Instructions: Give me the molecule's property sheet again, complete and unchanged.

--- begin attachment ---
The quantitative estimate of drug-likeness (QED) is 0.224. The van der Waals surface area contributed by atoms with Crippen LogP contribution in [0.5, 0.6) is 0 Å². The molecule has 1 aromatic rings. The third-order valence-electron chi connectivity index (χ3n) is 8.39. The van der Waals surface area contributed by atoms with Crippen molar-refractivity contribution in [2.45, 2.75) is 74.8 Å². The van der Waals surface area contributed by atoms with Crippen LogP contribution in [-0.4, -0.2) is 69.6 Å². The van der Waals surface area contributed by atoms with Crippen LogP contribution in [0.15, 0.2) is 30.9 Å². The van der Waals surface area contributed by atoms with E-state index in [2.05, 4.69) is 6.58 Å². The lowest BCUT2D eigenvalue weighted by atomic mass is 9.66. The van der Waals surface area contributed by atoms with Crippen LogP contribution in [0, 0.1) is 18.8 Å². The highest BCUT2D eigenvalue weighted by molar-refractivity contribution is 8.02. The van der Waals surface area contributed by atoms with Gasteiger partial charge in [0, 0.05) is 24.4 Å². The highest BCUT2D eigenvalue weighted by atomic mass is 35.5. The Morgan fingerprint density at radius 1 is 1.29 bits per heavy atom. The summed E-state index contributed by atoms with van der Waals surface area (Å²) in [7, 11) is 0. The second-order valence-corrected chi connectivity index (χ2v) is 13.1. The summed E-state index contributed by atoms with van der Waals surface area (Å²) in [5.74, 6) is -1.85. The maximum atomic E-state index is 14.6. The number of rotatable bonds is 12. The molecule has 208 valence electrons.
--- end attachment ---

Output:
The quantitative estimate of drug-likeness (QED) is 0.224. The van der Waals surface area contributed by atoms with Crippen LogP contribution in [0.5, 0.6) is 0 Å². The molecule has 1 aromatic rings. The third-order valence-electron chi connectivity index (χ3n) is 8.39. The van der Waals surface area contributed by atoms with Crippen molar-refractivity contribution in [2.45, 2.75) is 74.8 Å². The van der Waals surface area contributed by atoms with Crippen LogP contribution in [-0.4, -0.2) is 69.6 Å². The van der Waals surface area contributed by atoms with Crippen LogP contribution in [0.15, 0.2) is 30.9 Å². The van der Waals surface area contributed by atoms with E-state index in [2.05, 4.69) is 6.58 Å². The lowest BCUT2D eigenvalue weighted by atomic mass is 9.66. The van der Waals surface area contributed by atoms with Crippen LogP contribution in [0, 0.1) is 18.8 Å². The highest BCUT2D eigenvalue weighted by molar-refractivity contribution is 8.02. The van der Waals surface area contributed by atoms with Gasteiger partial charge in [0, 0.05) is 24.4 Å². The highest BCUT2D eigenvalue weighted by atomic mass is 35.5. The Morgan fingerprint density at radius 1 is 1.29 bits per heavy atom. The summed E-state index contributed by atoms with van der Waals surface area (Å²) in [7, 11) is 0. The second-order valence-corrected chi connectivity index (χ2v) is 13.1. The summed E-state index contributed by atoms with van der Waals surface area (Å²) in [5.74, 6) is -1.85. The maximum atomic E-state index is 14.6. The number of rotatable bonds is 12. The molecule has 208 valence electrons.